After 20 years in the lab and $1.4 billion in R&D costs, Sanofi's ($SNY) in-development dengue fever vaccine is on the verge of regulatory applications, and, despite a few clinical hiccups, the drugmaker told Reuters it believes it has a blockbuster on its hands.
If approved, Sanofi's treatment would be the only vaccine on the market for an often deadly tropical disease that infects up to 100 million people a year, according to the World Health Organization. Sanofi is working through a Phase III trial around the globe, expecting to rack up final data in the third quarter and, if they're positive, start selling the vaccine in late 2015, the company told Reuters.
If all goes according to plan, analysts expect the shot to bring in about $1.4 billion a year at its peak, and Sanofi's so confident in its dengue candidate that it already shelled out nearly $1 billion to set up a plant dedicated to producing the vaccine, Reuters notes.
But not everyone is so bullish. Dengue developers have long struggled to account for the virus' many serotypes, and, in results from a Thai trial released in 2012, Sanofi's candidate failed to protect against that country's most common strain. Proving efficacy across a wide range of dengue subtypes will be difficult, but, considering the unmet need and Sanofi's first-mover status, many analysts figure the vaccine is likely to make its way to market eventually.
However, its impact on the company's revenue will largely be tied to its pricing, which Citi's Peter Verdult told Reuters will likely end up somewhere between $10 and $50 per shot for the three-dose regimen. Sanofi has funded studies finding that its vaccine is cost effective at up to $100 a pop, but Verdult doubts the drugmaker can get away with that price unless the treatment aces its Phase III efficacy endpoints in all four of dengue's strains.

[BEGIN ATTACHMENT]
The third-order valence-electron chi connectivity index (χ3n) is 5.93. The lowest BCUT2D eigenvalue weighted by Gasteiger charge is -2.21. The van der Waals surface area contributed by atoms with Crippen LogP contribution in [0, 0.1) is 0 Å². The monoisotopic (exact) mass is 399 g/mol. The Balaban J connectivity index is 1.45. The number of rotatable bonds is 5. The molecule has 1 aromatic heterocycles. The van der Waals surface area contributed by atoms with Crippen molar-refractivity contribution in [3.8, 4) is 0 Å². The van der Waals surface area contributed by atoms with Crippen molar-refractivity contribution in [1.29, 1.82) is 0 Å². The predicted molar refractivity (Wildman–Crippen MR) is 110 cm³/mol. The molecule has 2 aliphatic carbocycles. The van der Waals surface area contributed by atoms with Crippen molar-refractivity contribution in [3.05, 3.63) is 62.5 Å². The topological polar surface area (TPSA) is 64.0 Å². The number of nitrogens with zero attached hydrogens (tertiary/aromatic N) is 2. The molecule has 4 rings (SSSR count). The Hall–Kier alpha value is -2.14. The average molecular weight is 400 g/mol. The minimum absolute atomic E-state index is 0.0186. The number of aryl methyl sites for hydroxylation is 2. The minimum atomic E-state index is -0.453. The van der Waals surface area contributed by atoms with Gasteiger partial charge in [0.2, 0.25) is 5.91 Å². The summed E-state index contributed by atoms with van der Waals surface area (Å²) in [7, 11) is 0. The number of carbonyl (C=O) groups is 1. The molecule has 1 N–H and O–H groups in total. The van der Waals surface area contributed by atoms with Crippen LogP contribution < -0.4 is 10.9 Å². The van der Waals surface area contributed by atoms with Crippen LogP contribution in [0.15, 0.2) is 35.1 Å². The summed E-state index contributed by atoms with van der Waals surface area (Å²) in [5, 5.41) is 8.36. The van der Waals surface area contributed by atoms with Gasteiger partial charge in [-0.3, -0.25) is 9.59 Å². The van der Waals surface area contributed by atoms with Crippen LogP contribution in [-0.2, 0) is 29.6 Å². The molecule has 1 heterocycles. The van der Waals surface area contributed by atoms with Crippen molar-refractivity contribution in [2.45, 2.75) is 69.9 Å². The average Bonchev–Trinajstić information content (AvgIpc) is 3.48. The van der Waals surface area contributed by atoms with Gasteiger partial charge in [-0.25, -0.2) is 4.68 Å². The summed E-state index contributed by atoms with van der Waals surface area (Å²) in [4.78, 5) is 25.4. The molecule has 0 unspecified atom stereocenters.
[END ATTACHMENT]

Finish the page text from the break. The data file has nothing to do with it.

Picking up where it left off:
Meanwhile, competitors including GlaxoSmithKline ($GSK), Merck ($MRK) and Novartis ($NVS) are hammering away at dengue vaccines of their own, but none has made its way into Phase III, Reuters notes.
Sanofi is looking to its growing vaccines unit to help reverse a recent slump in product launches, and, in tandem with its vaunted dengue program, the company is in the midst of late-stage studies for a first-of-its-kind Clostridium difficile shot with data expected in 2017. Separately, Sanofi has set its sites on Pfizer ($PFE) and the multibillion-selling Prevnar 13, last week signing a deal with South Korea's SK Chemicals to team up on a competing pneumococcal conjugate vaccine.
- read the Reuters story